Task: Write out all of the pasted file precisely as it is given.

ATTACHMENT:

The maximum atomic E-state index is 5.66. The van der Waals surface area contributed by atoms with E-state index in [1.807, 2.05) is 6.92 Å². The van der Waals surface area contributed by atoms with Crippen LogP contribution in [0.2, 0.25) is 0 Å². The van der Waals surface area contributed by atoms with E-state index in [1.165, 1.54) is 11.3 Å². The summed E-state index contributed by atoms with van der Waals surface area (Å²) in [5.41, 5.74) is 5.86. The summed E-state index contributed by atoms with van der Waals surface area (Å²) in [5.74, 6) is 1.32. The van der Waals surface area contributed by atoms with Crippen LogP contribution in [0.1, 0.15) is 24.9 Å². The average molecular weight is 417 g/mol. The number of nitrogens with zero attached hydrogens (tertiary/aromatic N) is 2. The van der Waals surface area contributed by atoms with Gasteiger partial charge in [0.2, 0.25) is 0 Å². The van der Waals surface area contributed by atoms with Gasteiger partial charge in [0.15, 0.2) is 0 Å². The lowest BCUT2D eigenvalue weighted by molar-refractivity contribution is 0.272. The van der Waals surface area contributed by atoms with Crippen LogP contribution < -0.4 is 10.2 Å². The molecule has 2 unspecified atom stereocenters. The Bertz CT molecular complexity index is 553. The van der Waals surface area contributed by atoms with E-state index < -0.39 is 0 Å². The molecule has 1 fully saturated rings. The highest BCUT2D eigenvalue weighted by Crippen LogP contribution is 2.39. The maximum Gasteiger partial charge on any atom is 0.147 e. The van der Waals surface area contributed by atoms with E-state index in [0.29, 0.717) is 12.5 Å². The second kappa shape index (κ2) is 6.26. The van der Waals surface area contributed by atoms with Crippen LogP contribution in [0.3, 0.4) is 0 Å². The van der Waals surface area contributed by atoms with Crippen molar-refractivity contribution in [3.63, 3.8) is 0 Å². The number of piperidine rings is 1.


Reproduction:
The maximum atomic E-state index is 5.66. The van der Waals surface area contributed by atoms with E-state index in [1.807, 2.05) is 6.92 Å². The van der Waals surface area contributed by atoms with Crippen LogP contribution in [0.2, 0.25) is 0 Å². The van der Waals surface area contributed by atoms with E-state index in [1.165, 1.54) is 11.3 Å². The summed E-state index contributed by atoms with van der Waals surface area (Å²) in [5.41, 5.74) is 5.86. The summed E-state index contributed by atoms with van der Waals surface area (Å²) in [5.74, 6) is 1.32. The van der Waals surface area contributed by atoms with Crippen LogP contribution in [0.1, 0.15) is 24.9 Å². The average molecular weight is 417 g/mol. The number of nitrogens with zero attached hydrogens (tertiary/aromatic N) is 2. The van der Waals surface area contributed by atoms with Gasteiger partial charge in [0.2, 0.25) is 0 Å². The van der Waals surface area contributed by atoms with Gasteiger partial charge in [0.15, 0.2) is 0 Å². The lowest BCUT2D eigenvalue weighted by molar-refractivity contribution is 0.272. The van der Waals surface area contributed by atoms with Crippen LogP contribution < -0.4 is 10.2 Å². The molecule has 2 unspecified atom stereocenters. The Bertz CT molecular complexity index is 553. The van der Waals surface area contributed by atoms with E-state index < -0.39 is 0 Å². The molecule has 1 fully saturated rings. The highest BCUT2D eigenvalue weighted by Crippen LogP contribution is 2.39. The maximum Gasteiger partial charge on any atom is 0.147 e. The van der Waals surface area contributed by atoms with E-state index in [0.29, 0.717) is 12.5 Å². The second kappa shape index (κ2) is 6.26. The van der Waals surface area contributed by atoms with Crippen LogP contribution in [0.3, 0.4) is 0 Å². The van der Waals surface area contributed by atoms with Crippen molar-refractivity contribution in [3.63, 3.8) is 0 Å². The number of piperidine rings is 1.